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Casual Gaming: ZNGA, GLUU And Nguyen Ha Dong

|Includes:GLUU, GME, Zynga (ZNGA)

While investors in the casual gaming space might be familiar with the first two companies ZNGA and GLUU (and additional ones not listed publicly such as King Games, Supercell or Rovio), they probably didn't know about the third name until a few days ago:

Mr. Dong Nguyen is an independent game developer who managed to break into the top ten game downloads on both Android and iOS platforms: independent developer in Hanoi, Vietnam named Nguyen Ha Dong. His Gears game studio consists, up until now, of just him, and yet it now has three games in the Apple App Store's top 10 rankings-a first for an indie developer. In the number one ranking is the winged flagship of his fleet, a maddeningly simple and challenging game called Flappy Bird (...) Currently in second position on the App Store rankings is Dong's soccer game, Super Ball Juggling and in sixth position, his martial arts-themed splatter fest, Shuriken Block.


Dong admitted that "The popularity could be my luck," in a rare interview with Chocolate Lab Apps. There are some reports of a viral Twittter app review campaign that may have fueled the app's downloads, but the fact that Dong has two other successful games with no built-in cross promotion between them indicates to me that it is his overall approach to games that is having its moment. It will be interesting to see how he scales this simplicity.

Why did I bring up this "Flappy Bird" example? There are several success factors for the entire casual gaming space here:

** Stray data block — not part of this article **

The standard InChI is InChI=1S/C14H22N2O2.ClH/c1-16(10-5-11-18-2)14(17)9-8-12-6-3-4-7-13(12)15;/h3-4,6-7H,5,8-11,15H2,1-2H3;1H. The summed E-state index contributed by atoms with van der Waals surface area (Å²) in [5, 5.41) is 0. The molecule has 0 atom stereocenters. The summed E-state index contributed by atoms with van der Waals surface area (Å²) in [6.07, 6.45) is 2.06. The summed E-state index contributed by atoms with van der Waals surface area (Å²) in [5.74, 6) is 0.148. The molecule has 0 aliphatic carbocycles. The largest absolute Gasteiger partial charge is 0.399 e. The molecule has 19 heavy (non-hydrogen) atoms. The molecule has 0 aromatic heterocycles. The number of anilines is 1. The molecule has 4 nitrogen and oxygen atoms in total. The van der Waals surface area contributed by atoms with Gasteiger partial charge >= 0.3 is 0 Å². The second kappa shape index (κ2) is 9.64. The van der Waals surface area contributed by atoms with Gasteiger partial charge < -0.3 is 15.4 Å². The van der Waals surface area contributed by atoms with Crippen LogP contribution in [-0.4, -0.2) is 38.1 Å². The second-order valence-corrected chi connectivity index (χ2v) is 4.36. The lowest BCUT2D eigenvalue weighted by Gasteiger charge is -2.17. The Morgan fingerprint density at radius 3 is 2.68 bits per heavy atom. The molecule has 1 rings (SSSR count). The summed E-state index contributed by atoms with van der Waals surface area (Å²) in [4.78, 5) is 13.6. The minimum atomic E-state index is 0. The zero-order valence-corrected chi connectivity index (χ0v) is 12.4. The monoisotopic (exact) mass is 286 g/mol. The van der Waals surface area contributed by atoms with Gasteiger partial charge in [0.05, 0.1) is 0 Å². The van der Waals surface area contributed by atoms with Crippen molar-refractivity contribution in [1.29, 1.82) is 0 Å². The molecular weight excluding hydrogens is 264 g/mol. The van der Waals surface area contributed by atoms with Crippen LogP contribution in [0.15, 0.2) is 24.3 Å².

• A low cost structure is often key to success in the sector. Some of the most successful games are literally done in a dorm room or a flat by a handful of developers, some even working part-time at first - note in contrast that ZNGA still employs well over 2000 people even after the latest round of layoffs (!)
  • A simple, addictive game often trumps marketing efforts (viral mouth-to-mouth or tweets and other social propaganda trumps large advertising efforts and levels the playing field for small and indie developers - the giant marketing campaigns needed for "AAA"-console titles sold at $60 simply aren't cost effective in free or freemium games).
  • A good dose of luck but often only 15 minutes of fame (timing and viral success can come and go overnight when fickle customers move on to the next addictive title, the half-life of these games is quite low. This is of course not good for investors as it reminds them of the movie business - the only safe part being sequels, even if they are horrible. It's notoriously difficult to come up with new IP that is a smashing success - hence companies like ZNGA were more than once accused of cloning competitor's game ideas in the past.)

Summary: These key success factors in casual gaming don't bode well for the large studios with traditional cost structures.

It's very rare (Angry Birds by Rovio is one example) that such games can be made into a franchise and the IP can be extended - or monetized and "milked", to use a less favorable term - over several games and other media (merchandise and movie licensing etc.).

Looking at a company like ZNGA, I still don't know how they deserve the current 4 billion USD market cap - especially since their latest move into casino and online gambling stalled. Compared to sector peer GLUU - not a slouch in stock performance either in early February 2014 - ZNGA still commands about 10x the market cap of GLUU.

I would stay away from most casual game companies as competition is heating up

  • Similar companies (like King Games) may soon file for an IPO
  • "Traditional" game publishers like EA (one dedicated to physical games only sold in stores) and others formed small subsidiaries to compete in the sector
  • Small, indie developers can create formidable games at a fraction of the cost in this new brave new world of gaming: The barriers to entry are very small to create a surprise hit. But it's very hard to consistently repeat that feat.

PS: Needless to say this new era of free/freemium and digital distribution also means that the future of physical game outlets like Gamestop (NYSE:GME) looks very bleak in my opinion in about 5-10 years from now. Please refer to earlier Instablog entries for more details.

Disclosure: I have no positions in any stocks mentioned, and no plans to initiate any positions within the next 72 hours.

Additional disclosure: I might add short positions in ZNGA in the future